RANCHO MIRAGE, Calif.—Pirelli dealers needn't worry about their supplier's commitment to the North American market. ``The decision has been made to play the game with Cooper, no matter what,'' Giovanni Ferrario said. ``From now on, Pirelli and Cooper will be joined.'' They will work together on sales, marketing, production and technology to represent ``real potential in the U.S.''
The CEO in charge of Pirelli's worldwide tire operations left no doubt about his support of the strategic alliance Pirelli S.p.A. struck with Cooper Tire & Rubber Co. in February.
While details remain incomplete, executives of both companies expect Cooper to take over North American sales and distribution for the Pirelli brands by the end of September, offering them in a multi-brand package with its own seven lines.
That package will include a soon-to-be revived Armstrong brand, which Pirelli discontinued in 1997, as well as the Formula line, which replaced it.
Pirelli also has pulled the plug on sales through Sam's Club, in deference to Cooper's approach to the market.
In addition, it plans to build a second tire plant in North America within three years to ensure the company has the ability to supply future original equipment business.
The modular factory, which would make mostly OE tires, would be located in the Southeastern U.S. and signals Pirelli's renewed interest in North America as a result of the agreement with Cooper.
Executives of both firms touted the new alliance during Pirelli's 1999 National Dealer Conference in Rancho Mirage, Calif., March 24-27.
The agreement, which involves no equity exchange, brings together the strengths of the two organizations yet keeps their separate identities, Mr. Ferrario said.
Both firms share similar business philosophies, he added, and ``are represented by good people who are proud of their companies.''
Aligning Pirelli and Cooper, the world's sixth and eighth largest tire makers, respectively, creates a ``powerful force in the industry,'' John Fahl, president of Cooper's tire division, told the 100 dealers at the meeting.
``What we have effectively done with this alliance is to forge a bond between two companies, each bringing strengths and resources to the mix which then, together, represents the fourth largest tire maker in the global market.''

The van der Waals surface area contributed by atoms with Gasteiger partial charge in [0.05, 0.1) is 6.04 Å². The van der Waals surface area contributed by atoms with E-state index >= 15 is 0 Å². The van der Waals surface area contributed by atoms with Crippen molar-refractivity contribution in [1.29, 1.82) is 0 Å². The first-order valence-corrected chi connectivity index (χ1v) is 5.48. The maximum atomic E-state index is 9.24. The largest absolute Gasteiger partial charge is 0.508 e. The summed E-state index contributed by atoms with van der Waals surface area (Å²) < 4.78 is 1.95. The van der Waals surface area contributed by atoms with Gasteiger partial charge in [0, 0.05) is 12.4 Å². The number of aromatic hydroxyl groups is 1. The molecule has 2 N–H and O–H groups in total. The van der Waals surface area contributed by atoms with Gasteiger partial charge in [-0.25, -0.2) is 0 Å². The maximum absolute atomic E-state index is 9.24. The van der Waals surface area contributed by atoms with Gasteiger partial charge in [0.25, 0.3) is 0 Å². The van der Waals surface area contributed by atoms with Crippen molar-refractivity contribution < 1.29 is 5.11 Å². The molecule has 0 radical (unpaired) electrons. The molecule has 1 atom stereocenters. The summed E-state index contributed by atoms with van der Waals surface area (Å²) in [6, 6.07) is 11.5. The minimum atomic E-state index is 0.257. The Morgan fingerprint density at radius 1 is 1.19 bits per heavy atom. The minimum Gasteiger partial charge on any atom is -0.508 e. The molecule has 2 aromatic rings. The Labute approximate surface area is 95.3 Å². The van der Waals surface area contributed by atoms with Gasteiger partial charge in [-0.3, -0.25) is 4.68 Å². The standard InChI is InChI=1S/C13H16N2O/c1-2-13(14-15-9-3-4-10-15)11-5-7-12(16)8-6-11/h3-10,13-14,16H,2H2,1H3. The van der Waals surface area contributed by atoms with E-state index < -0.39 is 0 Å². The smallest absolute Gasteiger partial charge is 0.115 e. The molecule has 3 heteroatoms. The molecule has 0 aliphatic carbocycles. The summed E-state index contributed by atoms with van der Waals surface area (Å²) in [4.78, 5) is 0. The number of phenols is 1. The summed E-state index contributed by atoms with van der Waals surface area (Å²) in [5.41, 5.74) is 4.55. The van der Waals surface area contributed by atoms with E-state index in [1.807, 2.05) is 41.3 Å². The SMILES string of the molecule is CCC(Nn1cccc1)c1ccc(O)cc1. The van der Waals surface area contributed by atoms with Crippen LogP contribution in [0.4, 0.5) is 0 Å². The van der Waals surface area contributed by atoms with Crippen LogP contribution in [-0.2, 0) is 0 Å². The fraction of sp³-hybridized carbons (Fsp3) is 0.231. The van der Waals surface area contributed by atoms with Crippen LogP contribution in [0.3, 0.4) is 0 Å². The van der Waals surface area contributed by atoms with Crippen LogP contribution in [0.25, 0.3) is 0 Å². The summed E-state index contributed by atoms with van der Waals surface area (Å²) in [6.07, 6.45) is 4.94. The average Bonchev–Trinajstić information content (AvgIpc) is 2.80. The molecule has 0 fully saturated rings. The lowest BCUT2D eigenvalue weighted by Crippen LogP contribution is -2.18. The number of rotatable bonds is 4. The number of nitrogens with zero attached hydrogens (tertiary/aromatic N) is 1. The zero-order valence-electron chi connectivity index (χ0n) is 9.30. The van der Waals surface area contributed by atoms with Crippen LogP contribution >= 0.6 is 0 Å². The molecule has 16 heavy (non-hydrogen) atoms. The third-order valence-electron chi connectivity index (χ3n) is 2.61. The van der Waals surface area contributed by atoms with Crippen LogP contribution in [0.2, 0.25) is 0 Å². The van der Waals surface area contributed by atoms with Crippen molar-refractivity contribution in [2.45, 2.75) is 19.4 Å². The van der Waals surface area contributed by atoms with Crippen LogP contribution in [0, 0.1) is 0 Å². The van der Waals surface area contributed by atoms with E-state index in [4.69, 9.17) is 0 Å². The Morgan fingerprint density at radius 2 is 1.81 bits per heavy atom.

Messrs. Fahl and Ferrario broached the idea of cooperating in a casual conversation during the 1997 Specialty Equipment Market Association/Tire Association of North America trade show in Las Vegas.
It took more than a year before a deal was struck. On Feb. 12, the firms announced they were allying to sell each other's tires in North and South America, reduce costs and share technologies.
Joining with Cooper ``is like being born again,'' Carlo Bianconi, Pirelli Tire North America's new president and CEO, said in an interview. ``We suffered for so many years in terms of profitability. We were obsessed with profitability. Now we've found the perfect solution to grow. Everyone's excited in the U.S. and Milan.''
Cooper, Mr. Bianconi said, is ``very strong and one of the best companies in the tire industry—worldwide, not just in the states. They are a most loyal company toward their dealers, and one of the top companies logisticswise.''
Mr. Bianconi and Pirelli are counting on these attributes to help double the U.S. firm's sales over the next three years.
The challenge is formidable.
Pirelli has lost money nine out of 10 years in North America since acquiring the former Armstrong Rubber Co. in 1988. From a high of $600 million, sales slumped to $211 million in 1998, according to Pirelli's most recent financials. The company has closed one former Armstrong plant and sold another and now operates a single factory in Hanford, Calif.
A year ago, Pirelli pumped $300 million into its U.S. subsidiary to pay down debt and keep it solvent.
Pirelli in North America lacks a broad customer base, doesn't offer very good service and has a weak image, Mr. Bianconi said. Yet it has huge potential.
That's where Cooper comes in.
Cooper brings to the partnership an extensive distribution network of more than 5,000 dealers, success in value-brand marketing, excellence in customer service and the ability to develop complementary distribution partners, Mr. Bianconi said.
Pirelli, meanwhile, provides some of the best tire technology in the industry and an extensive array of high-performance and ultra-high-performance tires. Under the alliance, it will handle marketing for the Pirelli lines, including product management, advertising and communications, original equipment efforts, brand positioning, marketing and support programs and strategic pricing.